Jack Connolly's season goes beyond his Hobey Baker candidacy, his point streak, his exemplary work as UMD's captain, or his march up UMD's all-time scoring list.
The UMD senior center had four points last weekend -- including three on Saturday -- in a non-conference sweep of Alabama-Huntsville. That lifted Connolly into sole possession of 12th place on UMD's all-time list with 177 points. It also ran his point scoring streak to 22 straight, tying a school single-season record.
Connolly is on the verge of being a three-time All American -- which would be a UMD first. He's also on pace to top 200 career points, assuming UMD plays in at least three postseason games (a virtual certainty between the WCHA and NCAA playoffs). To put that in perspective, TJ Hensick was the last college player to hit 200 career points. And that was a while ago. As Chris Dilks noted this week on Western College Hockey, it's not like there's a long line of guys behind Connolly who have a chance at the number.
Only six players in UMD's history have 200 career points. The last one to hit the milestone in a UMD uniform was Derek Plante in 1993 (219 points). Dan Lempe (222), Matt Christiansen (219), Bill Watson (210), Gregg Moore (206), and Scott Carlston (203) are the others.
In case you're wondering, it's not unrealistic for Connolly to reach 210 points if UMD plays more than one game at the Final Five and four games in the NCAA Tournament. That would tie Connolly for fourth all-time with Watson.
Reality suggests that Connolly's feats will be exceptionally difficult to duplicate. Most players who are talented enough to rack up this many points would be serious flight risks before they've played four years of college hockey. Any chance we have of seeing 200-point players in the future probably lie in undersized, undrafted players like Connolly.
Over the rest of the season, there will be a lot of chatter -- both in this space and in other places -- about Connolly's candidacy for the Hobey Baker Award, given to college hockey's top player. Unlike some other awards, there are components to the award criteria that have little to do with hockey. However, you're not winning the Hobey if you roll up 15 points in 39 games on a team that goes 12-23-4, no matter what you do with your time away from the rink.
Connolly figures to be a strong possibility for the final ten that the Hobey folks will announce in mid-March, and there's a chance he'll make the Hobey Hat Trick, which is announced shortly after that. He leads the nation in points and points per game, he doesn't "fatten up" on power plays, he doesn't lack in goal-scoring ability (on pace to shatter his previous career high of 18 goals), and he plays in all key situations for UMD, including late in games where UMD is defending a lead. He's developed into a key penalty-killer over his career.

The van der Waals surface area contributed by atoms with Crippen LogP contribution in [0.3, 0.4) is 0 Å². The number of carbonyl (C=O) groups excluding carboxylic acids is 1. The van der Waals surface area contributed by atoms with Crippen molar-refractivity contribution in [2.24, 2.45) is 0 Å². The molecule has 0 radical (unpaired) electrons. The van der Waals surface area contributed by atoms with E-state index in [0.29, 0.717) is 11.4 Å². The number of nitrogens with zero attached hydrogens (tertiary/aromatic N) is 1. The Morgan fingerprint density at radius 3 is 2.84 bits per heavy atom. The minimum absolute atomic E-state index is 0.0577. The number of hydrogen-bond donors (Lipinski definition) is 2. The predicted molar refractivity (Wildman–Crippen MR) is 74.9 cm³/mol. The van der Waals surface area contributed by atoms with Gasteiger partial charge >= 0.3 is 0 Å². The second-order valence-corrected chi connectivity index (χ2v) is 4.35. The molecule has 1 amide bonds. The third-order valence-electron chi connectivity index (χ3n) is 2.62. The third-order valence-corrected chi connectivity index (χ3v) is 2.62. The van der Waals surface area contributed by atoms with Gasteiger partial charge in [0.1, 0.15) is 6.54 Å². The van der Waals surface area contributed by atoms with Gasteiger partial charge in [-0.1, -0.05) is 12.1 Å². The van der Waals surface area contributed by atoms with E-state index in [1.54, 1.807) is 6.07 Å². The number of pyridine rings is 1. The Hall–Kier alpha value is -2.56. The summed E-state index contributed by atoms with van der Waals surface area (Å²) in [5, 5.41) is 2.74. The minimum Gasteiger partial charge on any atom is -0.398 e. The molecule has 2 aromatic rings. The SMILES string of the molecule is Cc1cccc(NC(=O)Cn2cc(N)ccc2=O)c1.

"Obviously, he's a heck of a player on a very good and a very deep team," Michigan Tech coach Mel Pearson says. "So sneaky, so smart. You have to be aware of when he's on the ice."
Pearson would know. For 40 minutes of each game of the teams' series in Houghton in December, Connolly was shut down. In the third period of each game, the Huskies couldn't stop him. Connolly had two goals and an assist in the third period of a 5-3 win Friday, then scored the game-winner in a 5-3 win Saturday.
"They have other parts, but he stirs the drink," Pearson said. "I thought we did an excellent job on him. You might be able to shut him down for 58 minutes, but those two minutes you don't, look out."
UMD coach Scott Sandelin thought Connolly's line -- he centers Mike Seidel and Joe Basaraba -- was out of synch and off its game in Friday's 2-1 win over Alabama-Huntsville. Last year, Connolly and his star linemates Mike Connolly and Justin Fontaine rarely put together a stretch of two sub-par games in a row.
Connolly wasn't going to let it happen this year, either.
"I thought he was outstanding from the drop of the puck," Sandelin said. "I thought he was at another level. It's hard to keep them down. Even those guys not having their best night is still good, but they were very good on Saturday."
UMD's balance is certainly a key to the team's success, but Connolly's ability to dominate in the clutch is what could take this group to another level. Focus too much on Connolly, and you risk getting torched by Travis Oleksuk and JT Brown. And even if you can contain both top lines, you still have to find a way to keep the third and fourth lines -- more than capable of contributing -- off the scoreboard.
Connolly is -- as Pearson says -- the straw stirring the drink. He's the most valuable player you'll find on any top team in college hockey, and he might be the best you'll see anywhere.
The Hobey debate is always an interesting one, because you get into a world where guys play different positions, different roles, and put up different statistics while playing on different teams in different leagues. Being on that committee is a hell of a responsibility, because it's your job to make sense if it all, even though there's a good chance you haven't seen all the candidates play in person.
When the dust clears and there are three guys sitting in the front row at the Hobey ceremony Apr. 6 in Tampa, you'll have a hard time convincing me Jack Connolly won't be one of them.
The only question that carries real intrigue, besides the obvious, is this:
Will he still have his Zac Brown-like playoff beard when he's sitting there?
It's a question we'll have a hard time answering until that day comes.